One term you’re likely to hear during tax season is adjusted basis. What is adjusted basis? First, let’s define basis. Your basis in property is the starting point for deciding whether you have a gain or loss when you make a sale.
Generally, the basis starts as what you pay for the property (there are a separate set of guidelines that apply to assets you inherited or received as a gift; see IRS Publication 551, Basis of Assets, for more information).
The IRS defines basis as the amount of your capital investment in a property for tax purposes. The basis of stocks or bonds is the purchase price plus additional costs such as commissions and recording or transfer fees.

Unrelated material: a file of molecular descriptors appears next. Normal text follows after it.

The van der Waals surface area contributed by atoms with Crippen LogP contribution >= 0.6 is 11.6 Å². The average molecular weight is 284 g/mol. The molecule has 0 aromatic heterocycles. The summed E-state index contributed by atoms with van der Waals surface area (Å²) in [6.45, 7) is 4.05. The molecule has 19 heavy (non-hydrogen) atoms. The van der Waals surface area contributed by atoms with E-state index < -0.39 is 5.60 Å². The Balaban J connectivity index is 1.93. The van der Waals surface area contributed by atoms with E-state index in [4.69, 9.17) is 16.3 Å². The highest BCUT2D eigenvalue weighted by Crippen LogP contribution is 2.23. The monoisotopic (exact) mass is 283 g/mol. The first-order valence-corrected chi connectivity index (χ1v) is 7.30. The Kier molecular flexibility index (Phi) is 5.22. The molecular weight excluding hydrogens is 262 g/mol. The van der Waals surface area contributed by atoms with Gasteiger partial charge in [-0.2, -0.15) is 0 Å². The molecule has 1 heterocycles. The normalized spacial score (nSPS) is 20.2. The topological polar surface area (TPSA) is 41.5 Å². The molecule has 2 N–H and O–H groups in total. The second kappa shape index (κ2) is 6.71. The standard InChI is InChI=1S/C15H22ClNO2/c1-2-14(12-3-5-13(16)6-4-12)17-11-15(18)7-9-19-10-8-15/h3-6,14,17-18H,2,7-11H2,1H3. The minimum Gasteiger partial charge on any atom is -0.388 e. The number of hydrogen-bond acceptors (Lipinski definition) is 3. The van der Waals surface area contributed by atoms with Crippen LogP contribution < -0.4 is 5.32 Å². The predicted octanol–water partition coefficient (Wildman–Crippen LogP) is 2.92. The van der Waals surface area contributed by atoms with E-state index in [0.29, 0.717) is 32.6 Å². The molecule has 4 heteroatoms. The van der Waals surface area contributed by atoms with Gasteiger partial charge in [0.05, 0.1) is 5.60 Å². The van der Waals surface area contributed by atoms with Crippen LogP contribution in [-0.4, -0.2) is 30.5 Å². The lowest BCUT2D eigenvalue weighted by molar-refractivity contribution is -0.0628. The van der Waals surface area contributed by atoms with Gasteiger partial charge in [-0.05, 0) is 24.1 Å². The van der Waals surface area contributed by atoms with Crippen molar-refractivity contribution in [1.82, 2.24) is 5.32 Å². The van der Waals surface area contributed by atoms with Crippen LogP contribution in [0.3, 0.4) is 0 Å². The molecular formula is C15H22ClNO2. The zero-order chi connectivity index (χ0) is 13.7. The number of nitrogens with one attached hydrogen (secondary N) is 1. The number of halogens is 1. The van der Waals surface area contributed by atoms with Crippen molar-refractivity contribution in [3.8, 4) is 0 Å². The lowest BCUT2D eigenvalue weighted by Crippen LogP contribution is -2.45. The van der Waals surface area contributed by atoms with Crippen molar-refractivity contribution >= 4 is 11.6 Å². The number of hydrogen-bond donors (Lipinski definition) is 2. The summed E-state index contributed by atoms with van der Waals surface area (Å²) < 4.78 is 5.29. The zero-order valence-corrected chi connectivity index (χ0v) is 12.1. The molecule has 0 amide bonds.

During the time that you own a property, the basis can be adjusted. For example, when you purchase rental property, the basis starts at what you pay for the property, including certain expenses resulting from the sale. The basis will be adjusted upward, according to the cost of permanent improvements. The basis is reduced by the amount of any depreciation you are allowed to deduct while you own the property. Adjusted basis is used to calculate the gain or loss on the sale.